We are obliged to awaken frequently faith, hope, and charity towards God and our neighbor, in a practical manner. By the possession, practise and application of these three divine virtues we attain to Christian perfection. The more we learn to know these virtues, the more zealous we shall be in practising them, the more earnestly we shall strive for their increase, the more incessantly shall we pray for them.

Let us, therefore, take these three divine virtues for the subject of our consideration.

I. Faith is the first of the three divine virtues; it is the foundation of the other virtues. Without faith in God, in His revelations and promises, there can be no Christian hope, no Christian charity. For this reason faith is the foundation of virtuous living: Christian faith is a virtue infused by God into our souls by which we are enabled to believe firmly all that which God has revealed and which the infallible Catholic Church proposes for our belief.

An act of faith requires the use of the understanding and the use of the will. The mysteries surpass our natural understanding; they are, furthermore, to be believed in a supernatural manner, and we require, therefore, the supernatural light of faith, added to the natural light of our understanding, and we require also that our natural willpower be strengthened by the supernatural power of grace. This light and this power we receive in Baptism. The supernatural light of faith qualifies us to understand that the truths revealed by God are divine.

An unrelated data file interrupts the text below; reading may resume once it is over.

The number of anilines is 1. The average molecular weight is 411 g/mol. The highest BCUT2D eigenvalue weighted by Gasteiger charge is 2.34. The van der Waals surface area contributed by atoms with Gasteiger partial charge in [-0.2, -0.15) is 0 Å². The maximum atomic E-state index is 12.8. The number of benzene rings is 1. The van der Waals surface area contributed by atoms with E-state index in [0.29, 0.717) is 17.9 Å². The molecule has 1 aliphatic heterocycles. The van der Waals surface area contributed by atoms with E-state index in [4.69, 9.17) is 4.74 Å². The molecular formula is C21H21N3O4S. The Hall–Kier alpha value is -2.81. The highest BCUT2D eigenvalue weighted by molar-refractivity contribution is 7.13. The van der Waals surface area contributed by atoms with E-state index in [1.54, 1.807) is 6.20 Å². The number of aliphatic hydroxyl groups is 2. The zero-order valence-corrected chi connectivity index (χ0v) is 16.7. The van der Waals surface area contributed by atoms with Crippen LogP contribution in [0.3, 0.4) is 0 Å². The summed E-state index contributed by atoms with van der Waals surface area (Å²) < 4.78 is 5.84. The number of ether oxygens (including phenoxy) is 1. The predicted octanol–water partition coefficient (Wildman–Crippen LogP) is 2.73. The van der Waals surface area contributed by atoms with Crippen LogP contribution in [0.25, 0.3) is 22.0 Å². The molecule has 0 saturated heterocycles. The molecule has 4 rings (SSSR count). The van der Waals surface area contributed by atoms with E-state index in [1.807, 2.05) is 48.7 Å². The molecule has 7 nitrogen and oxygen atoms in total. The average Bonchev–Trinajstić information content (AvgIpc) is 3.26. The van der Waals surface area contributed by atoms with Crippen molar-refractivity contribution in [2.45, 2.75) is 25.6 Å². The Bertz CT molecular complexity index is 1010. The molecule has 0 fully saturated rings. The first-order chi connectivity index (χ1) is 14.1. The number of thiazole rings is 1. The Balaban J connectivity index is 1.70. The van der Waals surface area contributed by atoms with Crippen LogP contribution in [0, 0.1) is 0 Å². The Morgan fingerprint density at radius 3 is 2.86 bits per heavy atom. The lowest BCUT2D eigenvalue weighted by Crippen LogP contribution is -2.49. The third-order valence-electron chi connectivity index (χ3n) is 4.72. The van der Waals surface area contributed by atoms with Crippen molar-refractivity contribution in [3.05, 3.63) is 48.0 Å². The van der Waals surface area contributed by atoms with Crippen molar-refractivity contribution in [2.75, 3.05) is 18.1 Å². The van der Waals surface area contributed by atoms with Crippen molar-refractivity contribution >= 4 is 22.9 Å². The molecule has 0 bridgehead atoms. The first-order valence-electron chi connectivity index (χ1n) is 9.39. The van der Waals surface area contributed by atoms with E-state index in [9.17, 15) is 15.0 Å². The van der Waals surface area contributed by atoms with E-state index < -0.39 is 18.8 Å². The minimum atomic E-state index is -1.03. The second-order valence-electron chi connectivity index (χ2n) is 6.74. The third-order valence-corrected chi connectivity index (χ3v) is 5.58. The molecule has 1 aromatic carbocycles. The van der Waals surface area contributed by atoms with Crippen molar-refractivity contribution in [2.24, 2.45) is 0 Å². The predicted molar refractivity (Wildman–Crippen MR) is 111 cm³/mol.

In order to believe it does not suffice to know the divine truths as the Church teaches them, we must also, of our own free will, assent to them, and acknowledge as divine truths even those mysteries which surpass our human understanding. To that extent faith is a matter of the will. God, through the light and the power of the grace of faith, comes to the assistance of our reason and will, in order that we may confidently submit both to divine revelation, that is, to God. In order that the infused virtue of faith may be meritorious for us, we must co-operate with grace by readily submitting our understanding and our will to divine revelation. Then this virtue of faith will not only be an infused one but, also, will be an acquired one and thus become a meritorious virtue. This actual and acquired virtue is for every adult the first condition of salvation. Still the acceptance of the divine doctrine is alone not sufficient for salvation. We must live in accordance with our faith; we must do good and shun evil. Such is the teaching of faith. "He truly believes who practises what believes," says St. Gregory, and St. James tells us that "Faith without works is a dead faith and avails nothing to salvation." A living faith is the first condition and the beginning of salvation. Eternal happiness consists, as we are aware, in the vision of God. The living faith is a beginning of this vision. We know God through the Christian faith, but only as in a mirror. "Now I know in part: but then I shall know even as I am known" (I. Cor. xiii, 12).

II. The second of the divine virtues is hope. Christian hope is a virtue infused into our souls by which we confidently expect of God everything which He has promised us through the merits of Christ. God has promised us eternal happiness, also all things which we stand in need of, and that are profitable for us in our endeavor to attain eternal happiness. Jesus has merited these for us, and God has promised them to us for the sake of the merits of Jesus Christ. And because God has promised them to us we must confidently expect and hope for them, because God is omnipotent, merciful and faithful to His promises.

This Christian confidence in God is bestowed by the virtue of hope, infused into our souls at Baptism. We must frequently exercise it in order to make it conducive to salvation.